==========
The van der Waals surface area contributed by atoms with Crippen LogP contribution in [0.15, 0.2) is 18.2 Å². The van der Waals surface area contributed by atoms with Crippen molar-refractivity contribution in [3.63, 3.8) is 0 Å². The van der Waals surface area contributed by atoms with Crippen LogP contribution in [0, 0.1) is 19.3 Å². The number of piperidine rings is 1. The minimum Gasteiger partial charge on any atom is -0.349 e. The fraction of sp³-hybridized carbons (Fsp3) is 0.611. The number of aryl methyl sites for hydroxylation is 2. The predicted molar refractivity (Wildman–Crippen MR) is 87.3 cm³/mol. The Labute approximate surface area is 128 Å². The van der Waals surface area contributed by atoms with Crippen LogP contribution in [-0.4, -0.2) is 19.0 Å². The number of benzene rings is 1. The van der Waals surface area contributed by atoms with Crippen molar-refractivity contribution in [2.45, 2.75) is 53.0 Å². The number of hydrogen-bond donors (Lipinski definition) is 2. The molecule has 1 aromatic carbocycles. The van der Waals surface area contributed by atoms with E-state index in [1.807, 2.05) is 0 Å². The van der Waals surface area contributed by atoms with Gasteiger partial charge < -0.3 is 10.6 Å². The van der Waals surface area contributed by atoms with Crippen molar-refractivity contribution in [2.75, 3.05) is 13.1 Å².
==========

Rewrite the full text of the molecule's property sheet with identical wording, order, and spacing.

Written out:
The van der Waals surface area contributed by atoms with Crippen LogP contribution in [0.15, 0.2) is 18.2 Å². The van der Waals surface area contributed by atoms with Crippen molar-refractivity contribution in [3.63, 3.8) is 0 Å². The van der Waals surface area contributed by atoms with Crippen LogP contribution in [0, 0.1) is 19.3 Å². The number of piperidine rings is 1. The minimum Gasteiger partial charge on any atom is -0.349 e. The fraction of sp³-hybridized carbons (Fsp3) is 0.611. The number of aryl methyl sites for hydroxylation is 2. The predicted molar refractivity (Wildman–Crippen MR) is 87.3 cm³/mol. The Labute approximate surface area is 128 Å². The van der Waals surface area contributed by atoms with Crippen LogP contribution in [-0.4, -0.2) is 19.0 Å². The number of benzene rings is 1. The van der Waals surface area contributed by atoms with Crippen molar-refractivity contribution in [2.45, 2.75) is 53.0 Å². The number of hydrogen-bond donors (Lipinski definition) is 2. The molecule has 1 aromatic carbocycles. The van der Waals surface area contributed by atoms with E-state index in [1.807, 2.05) is 0 Å². The van der Waals surface area contributed by atoms with Gasteiger partial charge < -0.3 is 10.6 Å². The van der Waals surface area contributed by atoms with Crippen molar-refractivity contribution in [2.75, 3.05) is 13.1 Å².